In a December 2023 article in Cardinal News, the authors argue for no supervision by nurses (CRNAs) in providing anesthesia, claiming it will cut costs and address the lack of anesthesiologists in rural areas.[10] Putting aside the issue that if hospitals cannot attract anesthesiologists they should just pay them more, is the issue of bias. As before, only through close inspection will you realize one of the co-authors of the article is the president of the Virginia Association of Nurse Anesthetists.[11]

The studies the special interests cite are likewise highly dubious and clearly biased. They cite to a study in Health Affairs that found no measurable differences in the care provided by CRNAs and anesthesiologists.[12] Buried on the last page of the study, at the bottom before the citations, is the acknowledgment that the study was bought and paid for by the American Association of Nurse Anesthetists.[13]

They also cite to a study that found no difference in the rates of complications between anesthesia provided by CRNAs to those of doctors.[14] On the front page of the study is the acknowledgement that the sole funding came from the American Association of Nurse Anesthetists and the American Association of Nurse Anesthetists Foundation.[15]

Q: Why do special interests want the new law? A: Money

Special interests want this for one reason—money. Hospitals and hospital groups will save money on the reduced salaries of nurses to do the same services as doctors. The Bureau of Labor Statistics states the average annual pay for a CRNA is $200,000, whereas the average pay for an anesthesiologist is $330,000. [16] Hospital groups would save $130,000 per year per anesthesiologist they no longer have to hire under the new law.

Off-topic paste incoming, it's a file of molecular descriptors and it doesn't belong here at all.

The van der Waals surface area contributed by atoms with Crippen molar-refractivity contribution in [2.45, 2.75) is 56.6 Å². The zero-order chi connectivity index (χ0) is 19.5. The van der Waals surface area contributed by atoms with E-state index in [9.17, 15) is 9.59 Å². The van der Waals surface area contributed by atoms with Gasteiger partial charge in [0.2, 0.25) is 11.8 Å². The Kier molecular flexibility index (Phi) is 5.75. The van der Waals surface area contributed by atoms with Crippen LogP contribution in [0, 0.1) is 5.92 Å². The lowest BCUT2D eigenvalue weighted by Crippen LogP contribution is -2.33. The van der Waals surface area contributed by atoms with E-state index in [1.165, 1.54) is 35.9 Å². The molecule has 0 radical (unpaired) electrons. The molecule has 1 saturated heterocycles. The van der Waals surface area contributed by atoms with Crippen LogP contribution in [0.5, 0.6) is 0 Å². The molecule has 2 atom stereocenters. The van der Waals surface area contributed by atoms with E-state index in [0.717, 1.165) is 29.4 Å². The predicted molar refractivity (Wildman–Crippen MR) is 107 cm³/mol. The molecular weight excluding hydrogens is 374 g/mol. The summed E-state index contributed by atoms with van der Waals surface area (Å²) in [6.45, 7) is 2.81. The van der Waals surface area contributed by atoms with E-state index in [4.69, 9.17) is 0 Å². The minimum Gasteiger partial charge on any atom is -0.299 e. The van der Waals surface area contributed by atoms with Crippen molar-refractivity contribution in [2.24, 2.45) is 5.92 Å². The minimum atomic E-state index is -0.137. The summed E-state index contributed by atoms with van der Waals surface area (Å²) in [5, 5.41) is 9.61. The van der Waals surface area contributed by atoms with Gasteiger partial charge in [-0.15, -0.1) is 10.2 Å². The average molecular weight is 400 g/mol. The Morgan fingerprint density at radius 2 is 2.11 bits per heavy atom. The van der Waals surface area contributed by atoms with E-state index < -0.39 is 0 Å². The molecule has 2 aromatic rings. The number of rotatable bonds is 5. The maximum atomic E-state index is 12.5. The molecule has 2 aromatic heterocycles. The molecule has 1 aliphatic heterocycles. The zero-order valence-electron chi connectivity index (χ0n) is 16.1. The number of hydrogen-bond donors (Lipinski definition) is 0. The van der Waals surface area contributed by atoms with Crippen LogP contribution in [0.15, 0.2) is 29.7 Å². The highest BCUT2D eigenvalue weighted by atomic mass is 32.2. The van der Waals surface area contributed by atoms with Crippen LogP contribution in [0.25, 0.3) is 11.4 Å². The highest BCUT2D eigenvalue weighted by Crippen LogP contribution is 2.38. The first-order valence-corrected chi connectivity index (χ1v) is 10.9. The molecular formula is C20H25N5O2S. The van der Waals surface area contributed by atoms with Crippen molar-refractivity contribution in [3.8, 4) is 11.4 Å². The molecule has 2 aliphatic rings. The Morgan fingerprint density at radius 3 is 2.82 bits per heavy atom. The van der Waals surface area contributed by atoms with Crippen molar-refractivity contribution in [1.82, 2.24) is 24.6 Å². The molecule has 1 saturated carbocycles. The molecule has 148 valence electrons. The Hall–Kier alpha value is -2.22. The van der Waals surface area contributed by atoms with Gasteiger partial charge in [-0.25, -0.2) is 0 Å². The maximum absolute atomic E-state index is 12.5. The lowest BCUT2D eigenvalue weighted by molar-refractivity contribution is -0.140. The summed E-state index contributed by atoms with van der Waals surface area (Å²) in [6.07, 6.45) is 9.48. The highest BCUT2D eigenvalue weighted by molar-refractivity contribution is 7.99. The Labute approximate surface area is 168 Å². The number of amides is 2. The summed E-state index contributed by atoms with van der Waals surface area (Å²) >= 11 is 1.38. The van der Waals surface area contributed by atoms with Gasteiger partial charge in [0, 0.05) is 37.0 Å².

Q: Why would legislators propose such a law? A: Money

Fairfax House of Delegates member Mark Sickles introduced HB 1322 – Certified registered nurse anesthetist; elimination of supervision requirement in January of 2024.[17] The bill is now pending in the subcommittee of Health Professions under the Committee on Health and Human Services.

The Virginia Public Access Project lists the following top donors to Del. Mark Sickles[18]:

$319,507         Dominion Energy

$254,481         Democratic Party of Virginia

$62,992           Virginia Auto Dealers Assn

$61,297           Virginia Hospital & Healthcare Association

$53,550           Intl Brotherhood of Electrical Workers

$50,000           One Virginia PAC

$41,158           Virginia Health Care Association

$40,500           Dixon, Dan R

$40,424           Virginia Bankers Assn

$38,500           Mid-Atlantic Laborers’ Political Education Fund

$31,250           Virginia Dental Assn

$30,250           HCA Healthcare

Three of his top twelve all-time donors are hospital groups. What’s the saying about how you don’t want to know how the sausage gets made?

Your help

We urge you to contact your elected representatives in Richmond to discourage them from supporting this terrible legislation. Only if citizens get involved and voice their displeasure can we ensure the law will be stopped.